Public satisfaction with health system coverage, empirical evidence from SHARE data
AbstractPeople ’s satisfaction with the health system, including the coverage provided, has been a concern for some years now but research into the main explanatory factors is in progress. This work focuses on European countries plus Israel, using the SHARE database to find what determines people’s satisfactio n with the basic coverage provided by the health system of each country. On top of the usual individual socioeconomic characteristics, other explanatory factors were also considered. These include, at individual level, trust in others, political positioning, and risk aversion; at country level, they inclu...
Source: International Journal of Health Care Finance and Economics - February 14, 2020 Category: Health Management Source Type: research

Effects of pay-for-performance on prescription of hypertension drugs among public and private primary care providers in Sweden
This study exploits policy reforms in Swedish primary care to examine the effect of pay-for-performance (P4P) on compliance with hypertension drug guidelines among public and private health care providers. Using provider-level outcome data for 2005 –2013 from the Swedish Prescription Register, providers in regions using P4P were compared to providers in other regions in a difference-in-differences analysis. The results indicate that P4P improved guideline compliance regarding prescription of angiotensin converting enzyme inhibitors and angio tensin receptor blockers. The effect was mainly driven by private providers,...
Source: International Journal of Health Care Finance and Economics - January 20, 2020 Category: Health Management Source Type: research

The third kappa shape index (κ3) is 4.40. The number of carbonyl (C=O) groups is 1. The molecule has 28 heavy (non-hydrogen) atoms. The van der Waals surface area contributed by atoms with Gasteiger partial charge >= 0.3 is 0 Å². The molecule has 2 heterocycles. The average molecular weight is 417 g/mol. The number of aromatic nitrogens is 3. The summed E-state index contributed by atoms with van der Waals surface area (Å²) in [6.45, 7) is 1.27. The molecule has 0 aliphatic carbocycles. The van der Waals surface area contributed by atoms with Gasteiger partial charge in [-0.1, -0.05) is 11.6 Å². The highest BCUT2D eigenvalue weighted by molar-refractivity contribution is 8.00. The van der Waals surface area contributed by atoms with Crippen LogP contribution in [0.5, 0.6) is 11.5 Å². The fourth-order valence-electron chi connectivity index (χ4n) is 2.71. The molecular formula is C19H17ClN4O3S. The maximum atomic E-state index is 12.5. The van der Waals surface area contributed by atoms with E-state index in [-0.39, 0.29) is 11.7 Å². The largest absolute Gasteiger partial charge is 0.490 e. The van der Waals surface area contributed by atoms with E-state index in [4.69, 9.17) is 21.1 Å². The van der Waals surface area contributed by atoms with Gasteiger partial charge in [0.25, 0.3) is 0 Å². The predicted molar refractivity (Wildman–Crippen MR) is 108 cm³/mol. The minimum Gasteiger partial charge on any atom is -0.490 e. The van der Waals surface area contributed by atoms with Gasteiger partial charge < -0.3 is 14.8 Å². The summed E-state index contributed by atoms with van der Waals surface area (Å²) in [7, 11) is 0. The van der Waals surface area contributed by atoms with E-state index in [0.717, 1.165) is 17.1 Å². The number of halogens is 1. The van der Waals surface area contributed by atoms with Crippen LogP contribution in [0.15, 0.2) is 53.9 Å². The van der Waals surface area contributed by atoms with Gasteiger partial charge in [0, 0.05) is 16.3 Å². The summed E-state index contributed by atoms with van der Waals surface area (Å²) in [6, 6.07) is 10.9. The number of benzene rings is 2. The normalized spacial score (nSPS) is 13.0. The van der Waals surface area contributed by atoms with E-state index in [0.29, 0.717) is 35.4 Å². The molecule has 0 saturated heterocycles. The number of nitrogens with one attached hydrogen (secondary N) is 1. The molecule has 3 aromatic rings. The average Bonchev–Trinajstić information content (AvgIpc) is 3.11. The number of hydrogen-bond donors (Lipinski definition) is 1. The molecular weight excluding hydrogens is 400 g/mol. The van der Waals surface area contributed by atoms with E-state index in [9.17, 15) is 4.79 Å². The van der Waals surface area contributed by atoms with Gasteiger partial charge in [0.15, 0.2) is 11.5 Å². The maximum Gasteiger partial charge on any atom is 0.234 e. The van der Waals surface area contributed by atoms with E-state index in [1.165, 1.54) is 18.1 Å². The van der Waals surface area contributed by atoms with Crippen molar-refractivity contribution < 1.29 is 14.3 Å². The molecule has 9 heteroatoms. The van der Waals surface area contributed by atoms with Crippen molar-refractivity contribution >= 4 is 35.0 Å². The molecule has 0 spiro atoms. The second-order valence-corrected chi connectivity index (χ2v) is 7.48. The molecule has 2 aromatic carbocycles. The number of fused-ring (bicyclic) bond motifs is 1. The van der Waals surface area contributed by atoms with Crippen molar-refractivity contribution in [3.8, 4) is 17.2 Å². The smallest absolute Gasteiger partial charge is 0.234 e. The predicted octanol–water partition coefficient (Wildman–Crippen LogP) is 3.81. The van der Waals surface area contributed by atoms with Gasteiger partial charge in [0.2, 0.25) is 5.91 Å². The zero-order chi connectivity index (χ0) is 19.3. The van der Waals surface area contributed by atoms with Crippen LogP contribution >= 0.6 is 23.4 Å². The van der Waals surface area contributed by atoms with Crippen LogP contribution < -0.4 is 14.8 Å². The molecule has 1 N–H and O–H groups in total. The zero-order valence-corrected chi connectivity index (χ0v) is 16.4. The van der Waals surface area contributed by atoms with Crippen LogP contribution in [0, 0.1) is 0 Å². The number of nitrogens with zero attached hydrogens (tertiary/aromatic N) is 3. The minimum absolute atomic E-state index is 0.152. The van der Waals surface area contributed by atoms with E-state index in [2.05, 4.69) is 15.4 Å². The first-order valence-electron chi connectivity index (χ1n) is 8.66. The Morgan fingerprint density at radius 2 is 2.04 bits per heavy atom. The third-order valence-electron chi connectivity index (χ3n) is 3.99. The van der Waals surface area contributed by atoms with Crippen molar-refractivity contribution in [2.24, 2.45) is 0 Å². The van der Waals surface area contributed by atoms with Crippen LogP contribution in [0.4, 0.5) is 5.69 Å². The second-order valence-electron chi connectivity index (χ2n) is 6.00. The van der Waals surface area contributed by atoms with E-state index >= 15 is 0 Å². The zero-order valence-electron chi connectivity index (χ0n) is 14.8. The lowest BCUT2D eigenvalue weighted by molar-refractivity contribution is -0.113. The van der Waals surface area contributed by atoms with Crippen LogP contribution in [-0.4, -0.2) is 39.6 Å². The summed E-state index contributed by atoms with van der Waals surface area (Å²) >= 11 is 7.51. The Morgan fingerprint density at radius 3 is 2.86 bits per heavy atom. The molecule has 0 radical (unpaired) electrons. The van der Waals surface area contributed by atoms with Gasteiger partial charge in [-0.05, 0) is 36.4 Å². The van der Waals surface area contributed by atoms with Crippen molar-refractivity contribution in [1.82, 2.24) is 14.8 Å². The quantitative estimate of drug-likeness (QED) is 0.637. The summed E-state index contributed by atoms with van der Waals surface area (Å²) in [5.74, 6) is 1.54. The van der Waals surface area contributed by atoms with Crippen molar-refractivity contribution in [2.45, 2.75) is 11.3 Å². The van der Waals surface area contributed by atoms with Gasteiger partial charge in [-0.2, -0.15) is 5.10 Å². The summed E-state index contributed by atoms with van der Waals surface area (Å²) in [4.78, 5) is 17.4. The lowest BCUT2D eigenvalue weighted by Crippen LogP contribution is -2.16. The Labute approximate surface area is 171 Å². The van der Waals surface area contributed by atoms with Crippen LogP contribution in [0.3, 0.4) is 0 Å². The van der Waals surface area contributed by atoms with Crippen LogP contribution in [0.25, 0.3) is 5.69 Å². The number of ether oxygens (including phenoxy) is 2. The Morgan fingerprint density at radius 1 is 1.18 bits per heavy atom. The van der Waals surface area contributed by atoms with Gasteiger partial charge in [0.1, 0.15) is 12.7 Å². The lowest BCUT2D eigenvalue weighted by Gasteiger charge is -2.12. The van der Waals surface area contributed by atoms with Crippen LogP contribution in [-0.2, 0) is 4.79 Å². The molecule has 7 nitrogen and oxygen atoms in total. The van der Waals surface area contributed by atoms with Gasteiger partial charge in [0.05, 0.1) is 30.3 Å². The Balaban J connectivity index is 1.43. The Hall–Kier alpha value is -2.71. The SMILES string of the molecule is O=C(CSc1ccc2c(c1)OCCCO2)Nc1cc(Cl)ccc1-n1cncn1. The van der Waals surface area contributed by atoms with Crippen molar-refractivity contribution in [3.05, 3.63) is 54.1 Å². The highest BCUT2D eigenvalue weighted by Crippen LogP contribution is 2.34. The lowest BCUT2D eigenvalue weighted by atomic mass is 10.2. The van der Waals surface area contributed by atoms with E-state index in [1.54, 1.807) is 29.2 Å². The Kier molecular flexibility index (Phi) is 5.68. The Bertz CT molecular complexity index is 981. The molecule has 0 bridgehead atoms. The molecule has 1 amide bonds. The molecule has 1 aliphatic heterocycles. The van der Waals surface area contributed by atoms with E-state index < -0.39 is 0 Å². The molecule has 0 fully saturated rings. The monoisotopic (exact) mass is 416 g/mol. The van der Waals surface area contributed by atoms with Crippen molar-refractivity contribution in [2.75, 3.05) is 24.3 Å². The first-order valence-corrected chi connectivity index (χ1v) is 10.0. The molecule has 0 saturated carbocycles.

Competition and market structure in the dental industry
AbstractWe use Survey of Dental Practice data from 1983 to 2012 to examine market power of dentists and hygienists in private practice. Our findings are consistent with a dental market wherein practices use hygienist services as a “loss leader” in order to steer patients into more lucrative dental services, which exhibit the ability to markup price above marginal cost. Both dental care exhibits an elasticity of demand of roughly − 0.2, while hygienist care exhibits and elasticity of demand of nearly − 0.6. Another theme that emerged from our findings is the evidence for significant eco...
Source: International Journal of Health Care Finance and Economics - January 8, 2020 Category: Health Management Source Type: research

Quality information disclosure and health insurance demand: evidence from VA hospital report cards
This study examines the effect of public reporting of quality information on the demand for public insurance. In particular, we examine the effect of the introduction of Veterans Affairs (VA) hospital quality report cards in 2008. Using data from the Current Population Survey in 2005 –2015, we find that new information about the quality of a VA hospital had a significant effect on VA coverage among veterans living in the same Metropolitan Statistical Area (MSA). Despite the significant effect on VA coverage, the quality report did not have a spillover effect on veterans’ lab or supply. Moreover, updated quality...
Source: International Journal of Health Care Finance and Economics - November 14, 2019 Category: Health Management Source Type: research

Health expenditure, human capital, and economic growth: an empirical study of developing countries
This study provides reliable analysis and can be used by developing countries to maintain a long-term sustainable social security system. (Source: International Journal of Health Care Finance and Economics)
Source: International Journal of Health Care Finance and Economics - October 21, 2019 Category: Health Management Source Type: research

Consolidation in the dental industry: a closer look at dental payers and providers